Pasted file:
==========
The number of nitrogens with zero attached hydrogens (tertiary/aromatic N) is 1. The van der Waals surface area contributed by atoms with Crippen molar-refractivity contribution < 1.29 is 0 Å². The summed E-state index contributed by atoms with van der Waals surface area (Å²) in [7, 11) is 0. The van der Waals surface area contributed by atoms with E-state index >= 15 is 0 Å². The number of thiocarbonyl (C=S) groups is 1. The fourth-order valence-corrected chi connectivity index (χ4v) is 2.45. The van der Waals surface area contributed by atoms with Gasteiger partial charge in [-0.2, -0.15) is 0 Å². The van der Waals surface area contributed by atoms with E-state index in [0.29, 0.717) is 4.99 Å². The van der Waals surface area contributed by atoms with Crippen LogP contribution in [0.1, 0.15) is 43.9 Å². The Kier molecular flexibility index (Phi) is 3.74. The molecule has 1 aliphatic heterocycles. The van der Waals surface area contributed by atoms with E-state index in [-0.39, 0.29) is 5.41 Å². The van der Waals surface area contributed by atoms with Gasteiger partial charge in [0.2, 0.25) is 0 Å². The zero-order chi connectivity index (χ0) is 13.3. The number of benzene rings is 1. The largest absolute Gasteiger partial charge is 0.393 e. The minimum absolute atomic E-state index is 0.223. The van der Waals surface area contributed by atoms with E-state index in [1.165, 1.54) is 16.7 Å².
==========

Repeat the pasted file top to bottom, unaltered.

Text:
The number of nitrogens with zero attached hydrogens (tertiary/aromatic N) is 1. The van der Waals surface area contributed by atoms with Crippen molar-refractivity contribution < 1.29 is 0 Å². The summed E-state index contributed by atoms with van der Waals surface area (Å²) in [7, 11) is 0. The van der Waals surface area contributed by atoms with E-state index >= 15 is 0 Å². The number of thiocarbonyl (C=S) groups is 1. The fourth-order valence-corrected chi connectivity index (χ4v) is 2.45. The van der Waals surface area contributed by atoms with Gasteiger partial charge in [-0.2, -0.15) is 0 Å². The van der Waals surface area contributed by atoms with E-state index in [0.29, 0.717) is 4.99 Å². The van der Waals surface area contributed by atoms with Crippen LogP contribution in [0.1, 0.15) is 43.9 Å². The Kier molecular flexibility index (Phi) is 3.74. The molecule has 1 aliphatic heterocycles. The van der Waals surface area contributed by atoms with E-state index in [-0.39, 0.29) is 5.41 Å². The van der Waals surface area contributed by atoms with Gasteiger partial charge in [0.2, 0.25) is 0 Å². The zero-order chi connectivity index (χ0) is 13.3. The number of benzene rings is 1. The largest absolute Gasteiger partial charge is 0.393 e. The minimum absolute atomic E-state index is 0.223. The van der Waals surface area contributed by atoms with E-state index in [1.165, 1.54) is 16.7 Å².